Can Meditation Help You Lose Weight?
Sure, meditation can be relaxing. But can simply sitting and breathing actually help you lose lbs?
Meditation is a centuries-old method for clearing the mind and calming the body. A few decades ago, it was known only as an Eastern religious practice or as mysteriously bohemian (the Beatles, for example, were avid meditators). But in recent years, meditation has gone mainstream.
Recommended as a stress-reducing technique by hospitals and doctors across the country, meditation's myriad benefits include reduced blood pressure, healthier arteries and an enhanced sense of well-being. With all these benefits going for it, meditation is an ideal tool for relaxation and self-discovery on the way to your weight goal.
Breathe Your Way to Peace — and Thinner Thighs?
"The very core place to start is the breath," says Alison Shore Gaines, a holistic counselor at Kripalu Center for Yoga & Health in Lenox, Massachusetts. In her "Conscious Eating for Sacred Nourishment" workshops, Gaines teaches students to take five deep breaths before eating. "A lot of times when we eat habitually, we get poised for action — we lean in and the tummy gets tight and we get ready to shovel," she says. Taking five breaths relaxes the body and clears the emotional palate. "This way people enjoy their food, they really taste it, they really see it — and they eat less because they're enjoying more and going slower."
Before you get too excited, though, remember: Meditation is not a quick fix. "You can't just magically sit down and meditate and tomorrow have no weight on your body," says DeDe Lahman, a certified yoga instructor and body image lecturer in New York.
A Practice of Presence
Of course, a meditation practice involves more than a few deep breaths. But it is simple. "Meditation is about stopping and being present, that is all," writes Jon Kabat-Zinn, PhD, in Wherever You Go, There You Are; Mindfulness Meditation in Everyday Life. He adds, "Mostly we run around doing. Are you able to come to a stop in your life, even for one moment? Could it be this moment? What would happen if you did?"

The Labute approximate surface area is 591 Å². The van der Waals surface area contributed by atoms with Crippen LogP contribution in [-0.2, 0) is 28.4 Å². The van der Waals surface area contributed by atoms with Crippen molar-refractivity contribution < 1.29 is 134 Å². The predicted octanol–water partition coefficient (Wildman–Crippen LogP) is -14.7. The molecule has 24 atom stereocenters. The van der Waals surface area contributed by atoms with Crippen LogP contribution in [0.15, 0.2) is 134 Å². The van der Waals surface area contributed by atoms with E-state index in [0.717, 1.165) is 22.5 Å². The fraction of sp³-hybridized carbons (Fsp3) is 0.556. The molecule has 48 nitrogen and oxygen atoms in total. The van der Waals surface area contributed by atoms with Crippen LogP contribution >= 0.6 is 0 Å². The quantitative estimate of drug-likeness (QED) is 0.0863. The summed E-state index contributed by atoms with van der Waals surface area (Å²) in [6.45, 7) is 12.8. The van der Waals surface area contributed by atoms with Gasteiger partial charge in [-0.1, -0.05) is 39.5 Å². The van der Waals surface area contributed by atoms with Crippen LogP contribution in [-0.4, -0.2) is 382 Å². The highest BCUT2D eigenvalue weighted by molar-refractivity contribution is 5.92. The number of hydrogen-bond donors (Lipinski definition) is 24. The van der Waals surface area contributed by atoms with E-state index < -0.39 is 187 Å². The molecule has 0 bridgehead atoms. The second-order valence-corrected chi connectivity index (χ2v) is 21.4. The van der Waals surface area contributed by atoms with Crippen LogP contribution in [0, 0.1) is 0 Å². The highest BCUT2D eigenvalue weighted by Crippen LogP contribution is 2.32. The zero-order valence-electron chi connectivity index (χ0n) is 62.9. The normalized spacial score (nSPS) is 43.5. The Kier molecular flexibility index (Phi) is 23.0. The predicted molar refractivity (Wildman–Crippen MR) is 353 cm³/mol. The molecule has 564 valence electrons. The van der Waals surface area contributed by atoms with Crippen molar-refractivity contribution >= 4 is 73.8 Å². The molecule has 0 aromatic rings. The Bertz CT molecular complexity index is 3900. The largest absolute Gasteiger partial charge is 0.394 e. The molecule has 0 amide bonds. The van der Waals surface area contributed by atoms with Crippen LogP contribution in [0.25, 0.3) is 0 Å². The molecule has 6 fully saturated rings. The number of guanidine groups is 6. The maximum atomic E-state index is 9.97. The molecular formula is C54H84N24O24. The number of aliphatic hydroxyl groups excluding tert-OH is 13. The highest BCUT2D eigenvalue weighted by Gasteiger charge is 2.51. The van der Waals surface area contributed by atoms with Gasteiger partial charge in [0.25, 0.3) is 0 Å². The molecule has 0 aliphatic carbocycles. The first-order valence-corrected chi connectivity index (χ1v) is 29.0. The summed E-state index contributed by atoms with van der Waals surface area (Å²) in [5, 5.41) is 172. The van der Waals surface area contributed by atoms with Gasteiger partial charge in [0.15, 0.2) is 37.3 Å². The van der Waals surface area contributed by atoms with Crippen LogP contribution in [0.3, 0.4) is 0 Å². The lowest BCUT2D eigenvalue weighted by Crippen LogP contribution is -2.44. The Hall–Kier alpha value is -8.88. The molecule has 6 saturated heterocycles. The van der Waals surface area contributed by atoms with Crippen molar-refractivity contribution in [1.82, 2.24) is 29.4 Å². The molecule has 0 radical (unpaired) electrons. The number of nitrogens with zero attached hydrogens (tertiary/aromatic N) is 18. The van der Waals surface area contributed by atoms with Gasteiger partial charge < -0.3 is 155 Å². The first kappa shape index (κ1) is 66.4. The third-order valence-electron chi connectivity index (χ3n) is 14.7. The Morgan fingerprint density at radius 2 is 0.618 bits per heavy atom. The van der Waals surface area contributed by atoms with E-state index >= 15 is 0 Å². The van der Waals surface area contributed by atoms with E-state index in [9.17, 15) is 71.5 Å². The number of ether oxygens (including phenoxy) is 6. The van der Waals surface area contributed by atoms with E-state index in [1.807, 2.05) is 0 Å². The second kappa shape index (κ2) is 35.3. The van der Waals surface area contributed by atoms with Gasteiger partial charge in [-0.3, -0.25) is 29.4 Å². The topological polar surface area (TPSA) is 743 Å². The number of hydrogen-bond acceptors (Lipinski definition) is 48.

What happens on the physical level is what Herbert Benson, MD, the Harvard doctor who initiated meditation studies in the 1970s, calls the "Relaxation Response." He discovered that during meditation, brain waves shift into a state similar to — and sometimes more relaxed than — sleep. This level of relaxation lowers the amount of stress hormones that can contribute to pain and illness.
Meditation can also clear a foundation for healthier thinking and feeling. "When you meditate, all the junk comes up, all the clutter," says Lahman. "The negative body images come up, the desires for certain foods come up, and the emotions that are attached to those desires come up. The more they surface, the more you can put them in your mental recycle bin and start with a clean slate."
There are many types of meditation. Find one that resonates with your beliefs, and make sure your instructor has plenty of experience. In the meantime, you can try the following:
- Sit straight in a comfortable, quiet place.
- Close your eyes.
- Relax your muscles.
- Pay attention to your slow and natural breathing.
- When distracting thoughts occur — and they will — simply notice them and gently bring your attention back to the breath. You may have to do this often at first.
- Continue for 10 to 20 minutes.
- Try to practice once or twice daily. With time, meditation will "bring a sense of relaxation, of coming to peace," says Gaines. "And from that place of peace we make better choices."